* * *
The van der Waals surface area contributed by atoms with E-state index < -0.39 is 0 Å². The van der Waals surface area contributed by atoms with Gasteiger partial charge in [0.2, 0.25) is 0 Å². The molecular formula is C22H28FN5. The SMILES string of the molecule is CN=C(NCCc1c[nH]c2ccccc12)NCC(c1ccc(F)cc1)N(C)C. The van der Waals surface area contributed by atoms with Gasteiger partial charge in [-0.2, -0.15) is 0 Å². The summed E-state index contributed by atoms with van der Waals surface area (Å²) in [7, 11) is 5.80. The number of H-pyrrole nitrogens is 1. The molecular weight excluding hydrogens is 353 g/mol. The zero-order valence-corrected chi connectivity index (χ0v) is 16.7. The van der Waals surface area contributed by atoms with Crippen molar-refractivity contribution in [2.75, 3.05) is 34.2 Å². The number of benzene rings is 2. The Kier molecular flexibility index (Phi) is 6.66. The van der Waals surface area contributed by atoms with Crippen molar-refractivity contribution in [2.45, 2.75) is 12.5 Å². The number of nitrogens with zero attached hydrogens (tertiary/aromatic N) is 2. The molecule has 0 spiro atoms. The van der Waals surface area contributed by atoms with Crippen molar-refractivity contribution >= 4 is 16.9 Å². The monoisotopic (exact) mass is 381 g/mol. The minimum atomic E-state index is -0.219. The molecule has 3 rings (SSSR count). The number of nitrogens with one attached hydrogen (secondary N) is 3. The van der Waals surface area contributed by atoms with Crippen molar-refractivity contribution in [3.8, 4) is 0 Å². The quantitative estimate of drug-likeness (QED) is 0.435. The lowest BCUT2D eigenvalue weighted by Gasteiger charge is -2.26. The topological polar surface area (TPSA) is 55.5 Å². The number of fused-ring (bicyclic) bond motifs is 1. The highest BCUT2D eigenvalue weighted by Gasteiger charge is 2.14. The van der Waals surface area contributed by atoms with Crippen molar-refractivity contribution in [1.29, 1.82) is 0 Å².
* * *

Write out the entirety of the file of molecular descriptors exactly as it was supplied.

The van der Waals surface area contributed by atoms with E-state index < -0.39 is 0 Å². The van der Waals surface area contributed by atoms with Gasteiger partial charge in [0.2, 0.25) is 0 Å². The molecular formula is C22H28FN5. The SMILES string of the molecule is CN=C(NCCc1c[nH]c2ccccc12)NCC(c1ccc(F)cc1)N(C)C. The van der Waals surface area contributed by atoms with Gasteiger partial charge in [-0.2, -0.15) is 0 Å². The summed E-state index contributed by atoms with van der Waals surface area (Å²) in [7, 11) is 5.80. The number of H-pyrrole nitrogens is 1. The molecular weight excluding hydrogens is 353 g/mol. The zero-order valence-corrected chi connectivity index (χ0v) is 16.7. The van der Waals surface area contributed by atoms with Crippen molar-refractivity contribution in [2.75, 3.05) is 34.2 Å². The number of benzene rings is 2. The Kier molecular flexibility index (Phi) is 6.66. The van der Waals surface area contributed by atoms with Crippen molar-refractivity contribution in [2.45, 2.75) is 12.5 Å². The number of nitrogens with zero attached hydrogens (tertiary/aromatic N) is 2. The molecule has 0 spiro atoms. The van der Waals surface area contributed by atoms with Crippen molar-refractivity contribution >= 4 is 16.9 Å². The monoisotopic (exact) mass is 381 g/mol. The minimum atomic E-state index is -0.219. The molecule has 3 rings (SSSR count). The number of nitrogens with one attached hydrogen (secondary N) is 3. The van der Waals surface area contributed by atoms with Crippen molar-refractivity contribution in [3.8, 4) is 0 Å². The quantitative estimate of drug-likeness (QED) is 0.435. The lowest BCUT2D eigenvalue weighted by Gasteiger charge is -2.26. The topological polar surface area (TPSA) is 55.5 Å². The number of fused-ring (bicyclic) bond motifs is 1. The highest BCUT2D eigenvalue weighted by Gasteiger charge is 2.14. The van der Waals surface area contributed by atoms with Crippen molar-refractivity contribution in [1.29, 1.82) is 0 Å².